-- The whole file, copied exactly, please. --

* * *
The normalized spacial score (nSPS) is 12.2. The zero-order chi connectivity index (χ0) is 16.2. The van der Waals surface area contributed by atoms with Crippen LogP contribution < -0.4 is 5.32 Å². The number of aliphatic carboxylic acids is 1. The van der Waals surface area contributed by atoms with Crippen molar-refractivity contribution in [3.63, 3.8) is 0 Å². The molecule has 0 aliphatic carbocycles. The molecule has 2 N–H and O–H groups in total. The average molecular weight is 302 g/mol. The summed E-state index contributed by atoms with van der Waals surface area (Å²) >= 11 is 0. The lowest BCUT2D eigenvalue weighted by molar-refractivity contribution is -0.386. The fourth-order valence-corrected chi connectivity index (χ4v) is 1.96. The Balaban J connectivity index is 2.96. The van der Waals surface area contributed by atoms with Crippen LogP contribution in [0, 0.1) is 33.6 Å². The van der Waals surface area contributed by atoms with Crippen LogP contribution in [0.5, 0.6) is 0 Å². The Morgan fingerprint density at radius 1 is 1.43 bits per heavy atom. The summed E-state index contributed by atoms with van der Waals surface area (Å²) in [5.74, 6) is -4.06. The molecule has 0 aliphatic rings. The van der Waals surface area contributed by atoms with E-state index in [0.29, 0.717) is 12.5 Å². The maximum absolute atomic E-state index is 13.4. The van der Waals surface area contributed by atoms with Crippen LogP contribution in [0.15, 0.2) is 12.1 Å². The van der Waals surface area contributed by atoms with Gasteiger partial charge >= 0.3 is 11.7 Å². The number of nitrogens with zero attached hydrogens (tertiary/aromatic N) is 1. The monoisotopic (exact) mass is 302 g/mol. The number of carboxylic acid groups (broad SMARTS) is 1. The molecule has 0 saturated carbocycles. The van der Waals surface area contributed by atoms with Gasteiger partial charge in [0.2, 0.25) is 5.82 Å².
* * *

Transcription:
The normalized spacial score (nSPS) is 12.2. The zero-order chi connectivity index (χ0) is 16.2. The van der Waals surface area contributed by atoms with Crippen LogP contribution < -0.4 is 5.32 Å². The number of aliphatic carboxylic acids is 1. The van der Waals surface area contributed by atoms with Crippen molar-refractivity contribution in [3.63, 3.8) is 0 Å². The molecule has 0 aliphatic carbocycles. The molecule has 2 N–H and O–H groups in total. The average molecular weight is 302 g/mol. The summed E-state index contributed by atoms with van der Waals surface area (Å²) >= 11 is 0. The lowest BCUT2D eigenvalue weighted by molar-refractivity contribution is -0.386. The fourth-order valence-corrected chi connectivity index (χ4v) is 1.96. The Balaban J connectivity index is 2.96. The van der Waals surface area contributed by atoms with Crippen LogP contribution in [0, 0.1) is 33.6 Å². The van der Waals surface area contributed by atoms with Crippen LogP contribution in [0.5, 0.6) is 0 Å². The Morgan fingerprint density at radius 1 is 1.43 bits per heavy atom. The summed E-state index contributed by atoms with van der Waals surface area (Å²) in [5.74, 6) is -4.06. The molecule has 0 aliphatic rings. The van der Waals surface area contributed by atoms with E-state index in [0.29, 0.717) is 12.5 Å². The maximum absolute atomic E-state index is 13.4. The van der Waals surface area contributed by atoms with Crippen LogP contribution in [0.15, 0.2) is 12.1 Å². The van der Waals surface area contributed by atoms with Gasteiger partial charge >= 0.3 is 11.7 Å². The number of nitrogens with zero attached hydrogens (tertiary/aromatic N) is 1. The monoisotopic (exact) mass is 302 g/mol. The number of carboxylic acid groups (broad SMARTS) is 1. The molecule has 0 saturated carbocycles. The van der Waals surface area contributed by atoms with Gasteiger partial charge in [0.2, 0.25) is 5.82 Å².